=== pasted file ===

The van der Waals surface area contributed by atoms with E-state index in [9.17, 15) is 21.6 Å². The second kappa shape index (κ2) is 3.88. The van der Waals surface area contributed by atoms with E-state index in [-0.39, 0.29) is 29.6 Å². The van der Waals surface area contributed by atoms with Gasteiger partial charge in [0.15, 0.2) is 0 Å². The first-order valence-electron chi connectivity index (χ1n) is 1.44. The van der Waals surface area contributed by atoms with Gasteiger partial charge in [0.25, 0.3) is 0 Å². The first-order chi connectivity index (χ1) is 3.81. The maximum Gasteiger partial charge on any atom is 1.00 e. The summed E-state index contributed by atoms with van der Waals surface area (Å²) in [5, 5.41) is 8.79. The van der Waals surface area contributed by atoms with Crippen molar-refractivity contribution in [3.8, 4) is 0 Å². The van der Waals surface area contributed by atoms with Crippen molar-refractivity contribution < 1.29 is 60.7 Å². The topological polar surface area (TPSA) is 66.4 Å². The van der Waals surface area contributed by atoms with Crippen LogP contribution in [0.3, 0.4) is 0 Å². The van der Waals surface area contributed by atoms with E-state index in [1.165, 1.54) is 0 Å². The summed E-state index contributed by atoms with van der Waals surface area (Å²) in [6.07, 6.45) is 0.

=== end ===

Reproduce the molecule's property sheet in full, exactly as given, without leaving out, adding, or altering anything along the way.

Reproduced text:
The van der Waals surface area contributed by atoms with E-state index in [9.17, 15) is 21.6 Å². The second kappa shape index (κ2) is 3.88. The van der Waals surface area contributed by atoms with E-state index in [-0.39, 0.29) is 29.6 Å². The van der Waals surface area contributed by atoms with Gasteiger partial charge in [0.15, 0.2) is 0 Å². The first-order valence-electron chi connectivity index (χ1n) is 1.44. The van der Waals surface area contributed by atoms with Gasteiger partial charge in [0.25, 0.3) is 0 Å². The first-order chi connectivity index (χ1) is 3.81. The maximum Gasteiger partial charge on any atom is 1.00 e. The summed E-state index contributed by atoms with van der Waals surface area (Å²) in [5, 5.41) is 8.79. The van der Waals surface area contributed by atoms with Crippen molar-refractivity contribution in [3.8, 4) is 0 Å². The van der Waals surface area contributed by atoms with Crippen molar-refractivity contribution < 1.29 is 60.7 Å². The topological polar surface area (TPSA) is 66.4 Å². The van der Waals surface area contributed by atoms with Crippen LogP contribution in [0.3, 0.4) is 0 Å². The van der Waals surface area contributed by atoms with E-state index in [1.165, 1.54) is 0 Å². The summed E-state index contributed by atoms with van der Waals surface area (Å²) in [6.07, 6.45) is 0.